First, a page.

How the Runnin’ Utes are Tackling the Ever-Tricky Rebuild


Jose Alex Garcia

(Graphic by Jose Alex Garcia | The Daily Utah Chronicle)

By Ethan Pearce, Sports Editor


Rebuilding in sports is hard. In every league across the world, there are a few teams who just have no hopes of winning it all. Rather than going for the title, it might be better to take a season or two to reassess, regroup and figure out a coherent plan. No rebuild is more unique than that of a college basketball team, made even more complicated in recent years because of many rule changes within the NCAA. The Runnin’ Utes are seeing that firsthand right now, in the middle of a retooling year under a new coach and an almost entirely new roster.

College basketball is one of the most unique leagues we have in America today. March Madness adds a randomness to the postseason format with single elimination and non-conference matchups. Players can switch teams basically whenever they want thanks to expanded transfer rules, and the best in the world more often than not head to the NBA after just one season due to the one-and-done rule. It’s nearly impossible to keep a stacked roster together for more than one season at a time, so the perennial powerhouses stay great by recruiting well year in and year out, combined with excellent and consistent coaching.

Utah finds itself stuck in the middle of the college basketball world. After moving on from head coach Larry Krystkowiak following another disappointing season, much of Utah’s rotation from last year decided to transfer away from the program. Timmy Allen, Alfonso Plummer, Pelle Larsson, Ian Martinez and Rylan Jones all found new teams in the NCAA, and Mikael Jantunen left for pro opportunities in Europe, leaving only Branden Carlson and Riley Battin leftover among players who got consistent minutes last season. Even Battin tested the transfer waters before ultimately returning to the program. Utah returned only seven players from last year; five of them were rarely in the rotation, if at all. A coaching change in college hoops always risks losing the roster as well, and that’s what happened here as most of the players chose to follow their coach out the door.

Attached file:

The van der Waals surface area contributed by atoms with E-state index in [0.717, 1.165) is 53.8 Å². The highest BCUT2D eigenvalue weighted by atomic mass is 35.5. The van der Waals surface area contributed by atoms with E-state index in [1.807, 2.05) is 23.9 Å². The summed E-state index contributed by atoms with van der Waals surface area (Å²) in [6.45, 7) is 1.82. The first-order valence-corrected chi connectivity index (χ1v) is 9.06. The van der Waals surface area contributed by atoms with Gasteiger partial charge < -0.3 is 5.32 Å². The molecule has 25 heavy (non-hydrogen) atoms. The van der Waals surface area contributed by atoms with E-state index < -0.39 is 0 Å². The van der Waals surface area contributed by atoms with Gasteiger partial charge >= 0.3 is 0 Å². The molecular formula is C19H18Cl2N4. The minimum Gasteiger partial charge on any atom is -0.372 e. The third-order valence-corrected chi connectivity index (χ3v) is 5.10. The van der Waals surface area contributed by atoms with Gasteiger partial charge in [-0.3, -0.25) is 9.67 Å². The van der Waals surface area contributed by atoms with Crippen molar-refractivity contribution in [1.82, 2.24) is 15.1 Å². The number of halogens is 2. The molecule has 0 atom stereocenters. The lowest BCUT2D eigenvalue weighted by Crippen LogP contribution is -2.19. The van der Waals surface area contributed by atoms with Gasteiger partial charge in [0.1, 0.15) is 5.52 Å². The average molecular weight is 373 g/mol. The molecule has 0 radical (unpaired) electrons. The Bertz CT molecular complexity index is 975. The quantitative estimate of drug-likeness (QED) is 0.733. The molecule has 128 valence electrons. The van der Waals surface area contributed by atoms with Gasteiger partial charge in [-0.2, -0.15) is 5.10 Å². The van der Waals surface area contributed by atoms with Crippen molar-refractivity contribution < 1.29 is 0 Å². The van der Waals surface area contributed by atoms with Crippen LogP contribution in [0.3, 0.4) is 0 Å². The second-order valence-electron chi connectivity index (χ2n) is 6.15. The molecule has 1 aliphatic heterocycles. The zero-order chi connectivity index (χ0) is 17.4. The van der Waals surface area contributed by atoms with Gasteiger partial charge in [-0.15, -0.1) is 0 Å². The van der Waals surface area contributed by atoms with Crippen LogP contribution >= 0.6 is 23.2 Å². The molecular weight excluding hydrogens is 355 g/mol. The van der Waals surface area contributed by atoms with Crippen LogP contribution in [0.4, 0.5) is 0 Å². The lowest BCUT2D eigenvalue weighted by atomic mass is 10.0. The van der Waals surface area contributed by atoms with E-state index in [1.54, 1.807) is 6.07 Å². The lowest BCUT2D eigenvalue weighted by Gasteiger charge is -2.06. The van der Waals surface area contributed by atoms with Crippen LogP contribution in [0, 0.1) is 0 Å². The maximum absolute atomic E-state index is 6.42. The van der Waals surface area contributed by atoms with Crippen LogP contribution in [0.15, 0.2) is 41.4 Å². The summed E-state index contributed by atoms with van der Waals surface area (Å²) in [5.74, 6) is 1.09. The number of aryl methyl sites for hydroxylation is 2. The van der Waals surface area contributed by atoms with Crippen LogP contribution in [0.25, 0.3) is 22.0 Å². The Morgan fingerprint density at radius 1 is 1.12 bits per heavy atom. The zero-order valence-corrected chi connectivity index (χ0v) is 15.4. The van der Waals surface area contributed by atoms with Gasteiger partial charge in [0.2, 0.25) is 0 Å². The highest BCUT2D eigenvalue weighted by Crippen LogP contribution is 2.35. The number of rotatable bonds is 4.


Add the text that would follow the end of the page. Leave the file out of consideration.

Utah Athletics Director Mark Harlan then hired former Utah State head coach Craig Smith as the new leader of the program to replace Krystkowiak. Smith brought some of his former players with him from the Aggies in Rollie Worster and Marco Anthony.

Hitting the recruiting trails brought them an almost entirely new roster, including the likes of Dusan Mahorcic, Gabe Madsen, David Jenkins Jr., Bostyn Holt and the return of Both Gach to go along with the two former Aggies.

Utah is staring right down the barrel of being one of the worst teams in the Pac-12 this season, but the intriguing part about that is that no one really knows how good this team can be. A lot of these players have not had a chance to prove anything at the NCAA level yet, and many could be poised for breakout seasons. Some players are upperclassmen, having played minor roles on previous squads but never truly getting the chance to lead a team. It’s a lot to take in for new players, and the adjustment period will surely be tricky, but there is a level of upside to be had when giving chances to unproven talent.

Schools like Duke, North Carolina and Kentucky obtain talent based on reputation alone. The Utes don’t have that luxury, especially now with a coach in his first season in the Pac-12. They have been recruiting out of the mid-majors and junior colleges. It’s a tall task for a new coach, but rebuilding on the fly is part of the reason Smith stood out in the hiring process.

So, Utah’s rebuild is underway. There’s no salary cap, no trades and no draft like there is in the pros. They have a select number of scholarships to hand out and that’s that. The Utes are not a traditional powerhouse; they don’t have a legendary coach and they haven’t been nationally relevant in at least five seasons. Still, there may be a reason for optimism that this program can get back on its feet and return to relevancy.

Rebuilding in college basketball is quite tricky, but can be done very quickly if executed correctly. Only time will tell if Utah will be able to get back on their feet after this offseason full of transition, but the mechanics of college basketball and the NCAA allow for a potentially fast turnaround with many new faces.


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